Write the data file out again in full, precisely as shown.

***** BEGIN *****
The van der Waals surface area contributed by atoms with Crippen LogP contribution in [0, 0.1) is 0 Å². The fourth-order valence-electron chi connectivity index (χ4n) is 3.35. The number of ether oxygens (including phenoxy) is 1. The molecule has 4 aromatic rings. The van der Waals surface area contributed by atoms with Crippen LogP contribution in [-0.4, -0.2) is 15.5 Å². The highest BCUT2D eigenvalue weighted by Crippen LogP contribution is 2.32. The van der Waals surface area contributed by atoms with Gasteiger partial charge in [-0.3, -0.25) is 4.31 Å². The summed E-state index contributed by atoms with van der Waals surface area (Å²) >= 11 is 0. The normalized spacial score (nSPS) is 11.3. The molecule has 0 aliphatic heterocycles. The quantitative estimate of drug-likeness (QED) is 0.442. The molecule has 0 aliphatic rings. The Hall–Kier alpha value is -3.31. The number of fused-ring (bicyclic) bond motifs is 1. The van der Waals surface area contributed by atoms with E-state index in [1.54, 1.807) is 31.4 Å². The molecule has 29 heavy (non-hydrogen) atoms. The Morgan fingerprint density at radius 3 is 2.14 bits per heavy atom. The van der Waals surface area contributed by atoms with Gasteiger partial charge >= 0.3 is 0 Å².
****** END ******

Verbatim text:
The van der Waals surface area contributed by atoms with Crippen LogP contribution in [0, 0.1) is 0 Å². The fourth-order valence-electron chi connectivity index (χ4n) is 3.35. The number of ether oxygens (including phenoxy) is 1. The molecule has 4 aromatic rings. The van der Waals surface area contributed by atoms with Crippen LogP contribution in [-0.4, -0.2) is 15.5 Å². The highest BCUT2D eigenvalue weighted by Crippen LogP contribution is 2.32. The van der Waals surface area contributed by atoms with Gasteiger partial charge in [-0.3, -0.25) is 4.31 Å². The summed E-state index contributed by atoms with van der Waals surface area (Å²) >= 11 is 0. The normalized spacial score (nSPS) is 11.3. The molecule has 0 aliphatic heterocycles. The quantitative estimate of drug-likeness (QED) is 0.442. The molecule has 0 aliphatic rings. The Hall–Kier alpha value is -3.31. The number of fused-ring (bicyclic) bond motifs is 1. The van der Waals surface area contributed by atoms with E-state index in [1.54, 1.807) is 31.4 Å². The molecule has 29 heavy (non-hydrogen) atoms. The Morgan fingerprint density at radius 3 is 2.14 bits per heavy atom. The van der Waals surface area contributed by atoms with Gasteiger partial charge >= 0.3 is 0 Å².